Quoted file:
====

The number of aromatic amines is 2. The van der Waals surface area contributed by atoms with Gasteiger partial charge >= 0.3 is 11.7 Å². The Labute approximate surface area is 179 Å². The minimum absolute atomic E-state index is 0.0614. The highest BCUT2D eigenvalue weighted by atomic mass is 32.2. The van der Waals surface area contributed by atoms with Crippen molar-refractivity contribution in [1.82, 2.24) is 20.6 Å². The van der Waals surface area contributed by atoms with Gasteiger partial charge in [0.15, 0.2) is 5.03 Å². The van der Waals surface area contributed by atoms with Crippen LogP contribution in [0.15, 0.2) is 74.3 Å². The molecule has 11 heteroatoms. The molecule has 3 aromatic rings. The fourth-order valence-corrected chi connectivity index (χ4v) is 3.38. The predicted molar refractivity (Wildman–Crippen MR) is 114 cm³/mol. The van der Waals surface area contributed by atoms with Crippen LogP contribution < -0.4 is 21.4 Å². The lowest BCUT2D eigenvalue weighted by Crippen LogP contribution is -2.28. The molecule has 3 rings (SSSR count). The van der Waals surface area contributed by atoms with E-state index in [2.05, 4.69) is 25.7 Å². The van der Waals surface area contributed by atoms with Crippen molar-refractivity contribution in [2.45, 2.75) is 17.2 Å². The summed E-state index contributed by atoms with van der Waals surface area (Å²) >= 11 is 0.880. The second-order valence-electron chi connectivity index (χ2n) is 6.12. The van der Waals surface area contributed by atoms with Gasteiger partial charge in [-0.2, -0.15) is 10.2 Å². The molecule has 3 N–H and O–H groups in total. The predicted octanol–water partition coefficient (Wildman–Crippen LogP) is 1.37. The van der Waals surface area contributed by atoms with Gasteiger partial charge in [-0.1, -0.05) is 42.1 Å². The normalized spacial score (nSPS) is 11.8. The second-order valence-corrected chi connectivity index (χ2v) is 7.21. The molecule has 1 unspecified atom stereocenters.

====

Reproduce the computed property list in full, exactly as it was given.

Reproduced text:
The number of aromatic amines is 2. The van der Waals surface area contributed by atoms with Gasteiger partial charge >= 0.3 is 11.7 Å². The Labute approximate surface area is 179 Å². The minimum absolute atomic E-state index is 0.0614. The highest BCUT2D eigenvalue weighted by atomic mass is 32.2. The van der Waals surface area contributed by atoms with Crippen molar-refractivity contribution in [1.82, 2.24) is 20.6 Å². The van der Waals surface area contributed by atoms with Gasteiger partial charge in [0.15, 0.2) is 5.03 Å². The van der Waals surface area contributed by atoms with Crippen LogP contribution in [0.15, 0.2) is 74.3 Å². The molecule has 11 heteroatoms. The molecule has 3 aromatic rings. The fourth-order valence-corrected chi connectivity index (χ4v) is 3.38. The predicted molar refractivity (Wildman–Crippen MR) is 114 cm³/mol. The van der Waals surface area contributed by atoms with Crippen LogP contribution < -0.4 is 21.4 Å². The lowest BCUT2D eigenvalue weighted by Crippen LogP contribution is -2.28. The molecule has 3 rings (SSSR count). The van der Waals surface area contributed by atoms with E-state index in [2.05, 4.69) is 25.7 Å². The van der Waals surface area contributed by atoms with Crippen molar-refractivity contribution in [2.45, 2.75) is 17.2 Å². The summed E-state index contributed by atoms with van der Waals surface area (Å²) >= 11 is 0.880. The second-order valence-electron chi connectivity index (χ2n) is 6.12. The van der Waals surface area contributed by atoms with Gasteiger partial charge in [-0.2, -0.15) is 10.2 Å². The molecule has 3 N–H and O–H groups in total. The predicted octanol–water partition coefficient (Wildman–Crippen LogP) is 1.37. The van der Waals surface area contributed by atoms with Gasteiger partial charge in [-0.1, -0.05) is 42.1 Å². The normalized spacial score (nSPS) is 11.8. The second-order valence-corrected chi connectivity index (χ2v) is 7.21. The molecule has 1 unspecified atom stereocenters.